vitreousness


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vit·re·ous

 (vĭt′rē-əs)
adj.
1. Of, relating to, resembling, or having the nature of glass; glassy.
2. Obtained or made from glass.
3. Of or relating to the vitreous humor.
n.
The vitreous humor.

[From Latin vitreus, from vitrum, glass.]

vit′re·os′i·ty (-ŏs′ĭ-tē), vit′re·ous·ness (-əs-nĭs) n.
American Heritage® Dictionary of the English Language, Fifth Edition. Copyright © 2016 by Houghton Mifflin Harcourt Publishing Company. Published by Houghton Mifflin Harcourt Publishing Company. All rights reserved.

vitreousness

(ˈvɪtrɪəsnəs) or

vitreosity

n
the state of being vitreous
Collins English Dictionary – Complete and Unabridged, 12th Edition 2014 © HarperCollins Publishers 1991, 1994, 1998, 2000, 2003, 2006, 2007, 2009, 2011, 2014
References in periodicals archive ?
By further comparing the materials used, the Laywoo-D3 has an extremely good adhesion and no vitreousness occurs when printing, while an adequate substrate for better adhesion is required for the PLA material.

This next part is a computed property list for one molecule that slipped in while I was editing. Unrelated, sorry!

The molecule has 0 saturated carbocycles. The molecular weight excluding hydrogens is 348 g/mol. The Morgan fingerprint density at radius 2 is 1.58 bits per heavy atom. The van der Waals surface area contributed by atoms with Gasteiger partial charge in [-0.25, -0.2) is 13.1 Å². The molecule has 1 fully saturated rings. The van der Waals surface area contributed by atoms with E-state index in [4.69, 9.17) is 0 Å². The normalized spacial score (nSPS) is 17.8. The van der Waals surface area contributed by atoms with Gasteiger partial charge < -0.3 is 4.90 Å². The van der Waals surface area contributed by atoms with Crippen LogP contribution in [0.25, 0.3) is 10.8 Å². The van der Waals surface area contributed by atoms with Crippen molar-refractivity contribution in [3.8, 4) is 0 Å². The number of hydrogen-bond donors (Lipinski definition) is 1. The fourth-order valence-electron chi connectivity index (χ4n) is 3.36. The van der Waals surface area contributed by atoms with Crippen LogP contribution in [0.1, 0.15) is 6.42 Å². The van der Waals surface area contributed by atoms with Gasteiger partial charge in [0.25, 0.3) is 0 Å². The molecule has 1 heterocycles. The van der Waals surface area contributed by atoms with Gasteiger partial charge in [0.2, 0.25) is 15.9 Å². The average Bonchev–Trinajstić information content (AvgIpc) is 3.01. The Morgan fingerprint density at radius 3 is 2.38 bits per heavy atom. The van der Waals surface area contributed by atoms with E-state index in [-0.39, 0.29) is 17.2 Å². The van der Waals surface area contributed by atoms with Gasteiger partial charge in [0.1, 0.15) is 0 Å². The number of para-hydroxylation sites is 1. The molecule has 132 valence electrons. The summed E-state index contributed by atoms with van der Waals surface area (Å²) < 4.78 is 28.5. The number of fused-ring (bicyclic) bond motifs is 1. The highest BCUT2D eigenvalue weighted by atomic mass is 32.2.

The system was originally developed to measure wheat quality characteristics, such as protein, hardness, vitreousness, fungal damage, toxin levels, and sprout damage from the NIR spectrum.
High protein concentration, along with a translucent, amber-yellow color, are referred to as kernel vitreousness (Abaye et al., 1997).
Proximate and physiochemical analyses (including PSI and vitreousness) were conducted using Near Infrared Reflectance spectroscopy which was carried out using a Foss 6500 NIR spectrophotometer (FOSS NIRSystems, Inc, Maryland, USA).
Notwithstanding the inherent problems associated with using a hard wheat to produce a bright noodle product and the existence of a environment, which favors the production of spring wheat with high grain protein, ash content, and kernel vitreousness, we suggest a breeder for the U.S.
His current projects include using NIRS to detect wheat color class, durum vitreousness, scab and vomitoxin.
(2001) suggested that environmentally induced variations in grain protein content, hardness, vitreousness, and kernel size and shape might all contribute to variation in visual grain color.
The mechanical resistance of endosperm is often expressed in terms of endosperm vitreousness. However, several authors have shown the intrinsic semolina value of the endosperm to be affected in clearly different ways, depending on the degree of starchiness of the endosperm (caused by yellow berry) (Matveef, 1963, Dexter and Matsuo, 1981).